According to Hogg and Turner (1987), it is not necessary for an out-group to be present in order for individuality to be prominent. The views held by non in-group members can be considered as those belonging to an implicit out-group.


This thesis integrates the main theoretical model in delinquency research with concepts in social identity and self-classification theories. It addresses the three issues of the processes involved in the development of a negative identity, the role of the peer group in facilitating delinquent behavior, and the nature of delinquent social identity. The thesis

proposes that adolescents become delinquents because of an enduring negative identity, which originates from societal comparisons. Negative social comparisons in school, mainly based on academic performance, and compounded by factors in dysfunctional families result in jealousy, frustration, anger, shame, guilt, self-deprecation, and resentment. These underlying factors contributing to the negative identity have been explained by strain and social control theories.

Societal comparisons create perceived differences, leading to the categorization of students into two groups: consistent and successful, and inconsistent and failures. Labeling the latter group as delinquents explains their association with each other, forming a subculture. Stigmatizing rejection and labeling procedures solidify boundaries between the two groups, maintaining the low societal position of the inconsistent group. Joining the delinquent group is the only way for these individuals to gain some level of self-esteem as part of a group.

Its positive characteristic is determined by the reversal of traditional norms, which become necessarily deviant. By doing so, members achieve a sense of consistency within themselves, which becomes established as reputation. The changing importance of deviant societal individuality explains Matza's concept of motivation and resolves the apparent contradiction between the theories of Sykes and Matza, and Cohen. It also explains the nature of relationships among members of the deviant group, which, despite lacking familiarity or affection, is marked by a strong sense of belongingness. The model suggests an old-fashioned explanation for the gender and age differences in delinquency; why rates tend to peak around 14 to 15 years old and why more males tend to commit delinquent acts compared to females, as noted by Emler and Reicher (1995) and Braithwaite (1989). At the age of 14, most adolescents would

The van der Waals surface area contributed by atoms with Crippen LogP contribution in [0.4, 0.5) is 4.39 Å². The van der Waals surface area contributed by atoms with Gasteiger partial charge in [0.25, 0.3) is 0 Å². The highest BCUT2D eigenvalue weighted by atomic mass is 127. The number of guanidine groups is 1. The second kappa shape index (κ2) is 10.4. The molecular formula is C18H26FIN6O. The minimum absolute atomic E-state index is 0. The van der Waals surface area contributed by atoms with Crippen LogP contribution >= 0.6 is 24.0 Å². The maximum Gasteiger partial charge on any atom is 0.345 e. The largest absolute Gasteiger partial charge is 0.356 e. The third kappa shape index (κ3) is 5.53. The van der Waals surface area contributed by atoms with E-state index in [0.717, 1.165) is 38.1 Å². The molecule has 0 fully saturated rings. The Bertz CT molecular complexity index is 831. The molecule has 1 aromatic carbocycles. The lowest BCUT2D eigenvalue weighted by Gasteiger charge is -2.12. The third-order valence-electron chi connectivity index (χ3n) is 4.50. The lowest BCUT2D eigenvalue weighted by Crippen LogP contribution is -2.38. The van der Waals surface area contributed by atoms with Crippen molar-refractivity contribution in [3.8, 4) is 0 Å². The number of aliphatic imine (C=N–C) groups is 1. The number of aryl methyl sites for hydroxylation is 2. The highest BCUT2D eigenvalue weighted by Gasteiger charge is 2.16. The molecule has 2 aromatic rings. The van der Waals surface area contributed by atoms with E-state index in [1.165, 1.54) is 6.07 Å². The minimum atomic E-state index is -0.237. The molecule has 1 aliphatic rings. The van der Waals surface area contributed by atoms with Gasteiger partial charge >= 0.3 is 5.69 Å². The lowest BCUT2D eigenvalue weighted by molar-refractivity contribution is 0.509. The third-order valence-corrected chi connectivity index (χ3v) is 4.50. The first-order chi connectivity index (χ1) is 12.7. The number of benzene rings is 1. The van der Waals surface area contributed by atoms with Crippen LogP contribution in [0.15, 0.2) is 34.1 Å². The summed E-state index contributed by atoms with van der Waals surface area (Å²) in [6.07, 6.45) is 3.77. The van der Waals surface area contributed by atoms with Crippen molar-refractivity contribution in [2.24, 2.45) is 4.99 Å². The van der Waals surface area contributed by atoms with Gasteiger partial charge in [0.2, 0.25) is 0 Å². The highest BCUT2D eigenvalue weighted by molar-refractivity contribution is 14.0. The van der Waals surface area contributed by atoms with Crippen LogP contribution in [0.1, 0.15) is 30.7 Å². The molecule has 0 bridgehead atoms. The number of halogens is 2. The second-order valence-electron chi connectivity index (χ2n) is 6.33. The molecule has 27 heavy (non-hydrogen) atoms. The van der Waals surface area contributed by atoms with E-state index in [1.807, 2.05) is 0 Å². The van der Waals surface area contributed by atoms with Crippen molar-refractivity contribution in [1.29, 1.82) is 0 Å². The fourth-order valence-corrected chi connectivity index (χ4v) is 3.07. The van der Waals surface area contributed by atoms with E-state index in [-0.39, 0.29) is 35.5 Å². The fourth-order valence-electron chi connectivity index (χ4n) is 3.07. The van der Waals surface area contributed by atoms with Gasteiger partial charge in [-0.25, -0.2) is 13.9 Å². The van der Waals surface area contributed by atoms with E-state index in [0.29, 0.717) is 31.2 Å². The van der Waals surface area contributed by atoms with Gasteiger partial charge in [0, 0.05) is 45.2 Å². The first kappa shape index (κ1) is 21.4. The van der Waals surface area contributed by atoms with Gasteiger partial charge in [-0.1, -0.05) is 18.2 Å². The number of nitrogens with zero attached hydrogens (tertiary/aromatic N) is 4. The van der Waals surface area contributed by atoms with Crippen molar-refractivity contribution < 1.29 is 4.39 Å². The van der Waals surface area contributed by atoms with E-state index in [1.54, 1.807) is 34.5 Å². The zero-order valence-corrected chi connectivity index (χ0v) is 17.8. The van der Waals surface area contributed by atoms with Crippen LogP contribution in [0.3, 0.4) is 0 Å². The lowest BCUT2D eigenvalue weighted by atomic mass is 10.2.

have completed two years of high school education and would be fairly confident in their academic abilities as well as the likelihood of future successes or failures.

At this stage of adolescence, their pupil's individuality - whether positive or negative - would have been relatively stable. As a result, those with a negative individuality are more likely to choose a group as a coping strategy instead of relying on individual schemes. In other words, younger teenagers are still in the process of trying to cope using individual strategies rather than "social creativity". Emler and Reicher (1995) also observed that rates of delinquency decrease after students leave school. They argue that this may be because the likelihood of students being in the company of others as a group diminishes.

The decrease in rates during autumn may be due to adolescents having additional opportunities for positive individuality through employment or vocational education outside of school. These options can be seen as ways to achieve higher status or interpersonal respect. In Singapore, for example, only 7.6% of pack members are enrolled in the Institute of Technical Education and the Polytechnics, compared to 92.4% in secondary schools (Singapore Police Force, 1996). Emler and Reicher (1995) argue that girls are less likely to have anti-authority attitudes and behaviors due to traditional gender roles, which may explain the lower rates of delinquency among females. Another factor could be that girls who struggle in school have the positive option of becoming a housewife, which is not seen as a viable role for boys.